More than a year from now, Hawaii’s hotel industry won’t have stopped bleeding.
A new annual Hawaii hotel forecast prepared by STR for the Hawaii Tourism Authority estimates that by the end of 2021, statewide occupancy will have hit only 46.3%, still short of the 50% to 60% occupancy that the industry needs to break even.
Many of Hawaii’s hotels temporarily closed during the pandemic as government restrictions and fear of COVID-19 significantly reduced travel demand. Quite a number were open by Oct. 15, the start of the state’s pre-
arrival testing program under Safe Travels
Hawaii. But so far, Hawaii’s formal welcome-
back to travelers hasn’t filled hotel rooms to the degree that many had hoped.
About 75% of Hawaii hotels are operating again. Still, only about 1,000 out of 8,000 Unite Here Local 5 hotel members are back to work. Some 5,000 of them already have lost their health insurance, and most are facing the loss of other support programs just after Christmas.
Local 5 spokesman Bryant de Venecia said, “Most of our workers have lost health insurance. They really want to go back to work, but that’s really out of our control. We can’t control how many tourists will
occupy our hotels.”
“If we are going to recap 2020, we barely left square one. Our members are still struggling, still dealing with how to pay for rent and food and health care,” de Venecia said. “It’s just heartbreaking, especially right before Christmas. People need help now.”
Mufi Hannemann, president and CEO of the Hawaii Lodging &Tourism Association, said Hawaii hoteliers are languishing, too.
Hannemann cited a recent survey of American Hotel &Lodging Association members that estimated 7 in
10 hoteliers (71%) wouldn’t make it another six months without further federal assistance given current and projected travel demand, and 77% of hotels report they will be forced to lay off more workers.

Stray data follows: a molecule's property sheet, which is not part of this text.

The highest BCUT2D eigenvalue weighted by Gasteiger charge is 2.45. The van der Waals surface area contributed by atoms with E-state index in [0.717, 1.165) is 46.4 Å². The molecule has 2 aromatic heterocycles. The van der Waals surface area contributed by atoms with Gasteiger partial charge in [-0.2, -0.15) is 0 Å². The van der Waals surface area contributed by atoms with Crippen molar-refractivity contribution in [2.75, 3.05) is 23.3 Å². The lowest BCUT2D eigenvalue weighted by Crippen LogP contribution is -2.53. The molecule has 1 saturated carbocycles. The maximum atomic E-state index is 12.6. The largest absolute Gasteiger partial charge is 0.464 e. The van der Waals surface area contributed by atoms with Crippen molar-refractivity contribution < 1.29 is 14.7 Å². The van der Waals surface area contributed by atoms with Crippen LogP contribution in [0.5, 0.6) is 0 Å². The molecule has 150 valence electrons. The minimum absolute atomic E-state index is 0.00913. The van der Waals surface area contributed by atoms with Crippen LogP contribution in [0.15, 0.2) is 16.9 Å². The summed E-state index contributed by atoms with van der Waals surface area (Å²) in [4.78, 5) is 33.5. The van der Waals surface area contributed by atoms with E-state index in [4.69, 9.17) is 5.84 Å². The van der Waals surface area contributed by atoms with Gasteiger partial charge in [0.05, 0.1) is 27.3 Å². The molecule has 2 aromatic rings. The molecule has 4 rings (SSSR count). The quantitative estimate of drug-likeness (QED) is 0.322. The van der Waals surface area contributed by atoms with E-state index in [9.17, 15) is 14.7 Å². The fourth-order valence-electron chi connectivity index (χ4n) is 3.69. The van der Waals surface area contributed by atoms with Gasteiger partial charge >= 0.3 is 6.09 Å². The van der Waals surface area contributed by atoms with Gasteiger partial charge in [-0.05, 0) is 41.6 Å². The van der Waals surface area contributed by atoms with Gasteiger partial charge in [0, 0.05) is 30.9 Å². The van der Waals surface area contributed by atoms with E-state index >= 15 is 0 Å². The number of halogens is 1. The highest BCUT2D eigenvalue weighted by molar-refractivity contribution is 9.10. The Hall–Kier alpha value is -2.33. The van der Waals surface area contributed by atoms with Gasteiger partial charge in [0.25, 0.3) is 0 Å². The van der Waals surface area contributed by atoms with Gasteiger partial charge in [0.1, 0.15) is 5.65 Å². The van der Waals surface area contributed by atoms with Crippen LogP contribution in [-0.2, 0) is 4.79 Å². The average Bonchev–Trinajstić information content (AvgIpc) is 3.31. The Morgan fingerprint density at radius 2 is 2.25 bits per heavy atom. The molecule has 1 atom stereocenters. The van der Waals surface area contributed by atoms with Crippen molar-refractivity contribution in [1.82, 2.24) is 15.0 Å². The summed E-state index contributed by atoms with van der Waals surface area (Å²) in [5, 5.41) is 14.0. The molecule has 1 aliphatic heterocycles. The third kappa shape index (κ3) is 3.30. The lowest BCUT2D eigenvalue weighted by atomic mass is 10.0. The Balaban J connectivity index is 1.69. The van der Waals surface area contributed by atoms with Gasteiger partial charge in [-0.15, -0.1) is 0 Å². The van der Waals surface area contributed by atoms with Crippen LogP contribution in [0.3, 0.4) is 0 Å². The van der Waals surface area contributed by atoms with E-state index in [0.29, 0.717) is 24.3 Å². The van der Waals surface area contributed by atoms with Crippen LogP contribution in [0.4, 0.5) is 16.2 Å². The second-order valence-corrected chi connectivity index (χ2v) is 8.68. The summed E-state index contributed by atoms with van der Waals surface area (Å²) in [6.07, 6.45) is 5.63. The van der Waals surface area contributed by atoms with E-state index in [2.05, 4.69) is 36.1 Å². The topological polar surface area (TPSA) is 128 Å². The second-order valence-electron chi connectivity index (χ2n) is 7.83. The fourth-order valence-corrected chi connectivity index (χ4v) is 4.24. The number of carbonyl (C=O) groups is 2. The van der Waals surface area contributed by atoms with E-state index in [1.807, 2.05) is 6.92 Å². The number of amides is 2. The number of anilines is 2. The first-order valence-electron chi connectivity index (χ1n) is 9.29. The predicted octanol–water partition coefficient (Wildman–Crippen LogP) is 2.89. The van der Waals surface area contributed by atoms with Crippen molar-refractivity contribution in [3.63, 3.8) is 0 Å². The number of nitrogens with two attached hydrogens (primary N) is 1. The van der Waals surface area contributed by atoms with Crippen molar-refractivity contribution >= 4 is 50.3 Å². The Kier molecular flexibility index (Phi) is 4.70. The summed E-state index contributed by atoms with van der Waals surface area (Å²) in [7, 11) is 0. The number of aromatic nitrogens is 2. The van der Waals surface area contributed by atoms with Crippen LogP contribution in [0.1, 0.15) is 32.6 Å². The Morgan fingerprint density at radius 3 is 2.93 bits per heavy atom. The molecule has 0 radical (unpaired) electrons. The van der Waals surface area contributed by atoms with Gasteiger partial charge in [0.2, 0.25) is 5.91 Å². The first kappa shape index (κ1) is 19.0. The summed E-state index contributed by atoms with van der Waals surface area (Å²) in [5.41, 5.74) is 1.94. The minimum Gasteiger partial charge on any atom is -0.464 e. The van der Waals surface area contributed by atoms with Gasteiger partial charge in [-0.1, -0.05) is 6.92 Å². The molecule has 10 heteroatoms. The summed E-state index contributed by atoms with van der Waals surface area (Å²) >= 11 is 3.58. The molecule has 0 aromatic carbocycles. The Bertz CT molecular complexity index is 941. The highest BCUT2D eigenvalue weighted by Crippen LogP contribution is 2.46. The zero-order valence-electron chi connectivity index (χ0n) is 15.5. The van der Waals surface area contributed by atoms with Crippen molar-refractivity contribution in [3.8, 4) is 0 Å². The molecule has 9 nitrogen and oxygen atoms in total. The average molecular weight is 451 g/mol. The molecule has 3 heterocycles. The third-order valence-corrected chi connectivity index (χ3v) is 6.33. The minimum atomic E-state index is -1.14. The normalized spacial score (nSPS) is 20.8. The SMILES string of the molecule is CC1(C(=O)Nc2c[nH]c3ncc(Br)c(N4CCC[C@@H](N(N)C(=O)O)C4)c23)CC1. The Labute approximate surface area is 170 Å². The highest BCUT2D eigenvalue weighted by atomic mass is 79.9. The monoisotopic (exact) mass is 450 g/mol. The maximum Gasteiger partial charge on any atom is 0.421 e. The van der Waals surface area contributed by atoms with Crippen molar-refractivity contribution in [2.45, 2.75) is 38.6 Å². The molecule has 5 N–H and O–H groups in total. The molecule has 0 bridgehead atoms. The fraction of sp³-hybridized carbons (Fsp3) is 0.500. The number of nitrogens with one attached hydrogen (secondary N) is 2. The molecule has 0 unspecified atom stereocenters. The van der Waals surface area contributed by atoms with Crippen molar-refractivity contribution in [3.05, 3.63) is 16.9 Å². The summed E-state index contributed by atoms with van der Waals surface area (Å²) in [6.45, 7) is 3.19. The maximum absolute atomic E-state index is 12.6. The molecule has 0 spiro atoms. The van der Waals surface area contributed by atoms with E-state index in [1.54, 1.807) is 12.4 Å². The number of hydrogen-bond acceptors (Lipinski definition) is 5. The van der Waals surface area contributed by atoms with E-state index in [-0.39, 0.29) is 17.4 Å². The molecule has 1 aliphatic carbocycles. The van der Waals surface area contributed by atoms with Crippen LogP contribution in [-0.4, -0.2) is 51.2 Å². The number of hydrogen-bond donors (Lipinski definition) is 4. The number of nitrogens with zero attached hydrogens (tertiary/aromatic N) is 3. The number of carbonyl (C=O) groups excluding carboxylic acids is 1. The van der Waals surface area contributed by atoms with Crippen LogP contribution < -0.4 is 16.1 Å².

“I don’t know if Hawaii is quite at 71%. We’ve got a number of foreign hotel owners who might be able to survive beyond that period. Still, I would reckon a good number of our properties are in dire straits,” Hannemann said.
Chip Rogers, president and CEO of AHLA, said in
a statement that Congress must move quickly to pass additional relief for U.S.
“Every hour Congress doesn’t act, hotels lose
400 jobs. As devastated industries like ours desperately wait for Congress to come together to pass another round of COVID-19
relief legislation, hotels continue to face record devastation,” Rogers said. “Without action from Congress, half of U.S. hotels could close with massive layoffs in the next six months.”
Rogers said U.S. hotels
already are expecting to face a difficult winter, characterized by a significant drop in travel demand — some 7 out of 10 Americans are not expected to travel over the holidays.
According to STR, U.S. weekly hotel occupancy has slipped further from previous weeks.
“After ranging between 48% and 50% occupancy from mid-July into the later portion of October, the last three